A Nairobi-based lawyer has moved to court seeking to quash the process used by the Independent Electoral and Boundaries Commission (IEBC) in verifying the signatures collected in support of The Constitution of Kenya (Amendment) Bill, 2020.
Mr Charles Kanjama wants the court to compel the IEBC to carry out proper and adequate verification of signatures in order to ascertain whether the Bill was supported by at least one million registered voters.
He says the commission had confirmed to him that it had not verified the signatures to ascertain whether the BBI Bill was supported by at least one million registered voters.
No signatures database
Mr Kanjama says the Commission, in a letter dated February 11, 2021 addressed to him, indicated that it has no database of voters’ signatures and that it only maintains the biographic and biometric data of registered voters.
The response was to a question he had raised with the commission’s chief executive officer as to whether the IEBC voters’ register has signatures of voters.
Other questions were on whether the commission gained access to other government agencies citizens’ signature databases and whether the verification included visual comparison of signatures with another database.
In its response, IEBC said it had not done so. It explained that it also does not have the forensic ability to verify signatures, according to documents in court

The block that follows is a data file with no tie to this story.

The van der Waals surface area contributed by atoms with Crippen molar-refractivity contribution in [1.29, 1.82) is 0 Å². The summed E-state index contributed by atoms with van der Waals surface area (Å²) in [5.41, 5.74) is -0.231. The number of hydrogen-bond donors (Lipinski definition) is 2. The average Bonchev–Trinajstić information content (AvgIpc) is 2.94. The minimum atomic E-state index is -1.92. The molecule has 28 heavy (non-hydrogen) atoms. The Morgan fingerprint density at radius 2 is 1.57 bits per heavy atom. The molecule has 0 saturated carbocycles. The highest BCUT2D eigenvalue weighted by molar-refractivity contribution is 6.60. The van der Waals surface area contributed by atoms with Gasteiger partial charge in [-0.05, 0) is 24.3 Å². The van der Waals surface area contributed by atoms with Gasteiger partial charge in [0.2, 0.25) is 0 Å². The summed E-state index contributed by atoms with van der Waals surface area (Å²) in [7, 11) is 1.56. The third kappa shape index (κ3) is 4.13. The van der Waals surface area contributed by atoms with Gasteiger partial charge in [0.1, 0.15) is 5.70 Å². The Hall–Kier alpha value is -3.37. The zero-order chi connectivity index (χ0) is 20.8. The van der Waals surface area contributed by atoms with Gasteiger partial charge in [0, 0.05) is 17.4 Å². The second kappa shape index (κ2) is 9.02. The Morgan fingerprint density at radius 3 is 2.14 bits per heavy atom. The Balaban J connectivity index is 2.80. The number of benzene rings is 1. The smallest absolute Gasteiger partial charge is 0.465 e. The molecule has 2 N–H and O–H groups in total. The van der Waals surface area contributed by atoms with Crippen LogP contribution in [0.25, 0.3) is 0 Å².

Mr Kanjama questions how IEBC concluded that the amendment Bill had been endorsed by a total of 3.1 million registered voters based on the signatures that were verified.
He further says the whole process is illegal because IEBC failed to issue a Gazette notice or an advertisement inviting Kenyans to confirm their signature details.
“Lack of a Gazette notice or advertisement inviting voters to confirm their signature details, compounded with the extremely short period of less than five days for voters to confirm their details, flaws in the face of the requirement for a public participation,” says Mr Kanjama.
The lawyer argues that the statement by IEBC dated January 21, 2021 asking voters to confirm if they had indeed signed with the deadline for objections being January 25, was illegal.
According to him the period of less than five was extremely short and that the process given by IEBC of accessing files was unreasonable. He says IEBC violated his rights and fundamental freedoms, including the right to access information, political rights, fair administrative action and access to justice.
No voter education
“There was no voter education on how to carry out the process of confirming their details. The process is largely inadequate and inaccessible to the public. A voter has to write a letter if they wish to communicate an objection,” explains Mr Kanjama.
He adds that the size of the voter files provided by IEBC electronically are very large — over 100 megabytes — to be accessed on a mobile device.
Further, he says that the information in the linked files is not arranged in any particular order, including per constituency, to facilitate ease of verification.
He wants the court to quash the entire decision made by IEBC on verification of signatures and transmission of the constitutional amendment Bill to the county assemblies.
He argues that IEBC used its administrative powers wrongly by failing to involve the public and giving them adequate opportunity to confirm their details.
Judge Ngaah directed him to furnish the respondents — IEBC and the Attorney-General — with copies of the court papers by close of business Thursday.
Later the IEBC and the Attorney General will respond within seven days.
The case will be heard on March 8, 2021 for directions.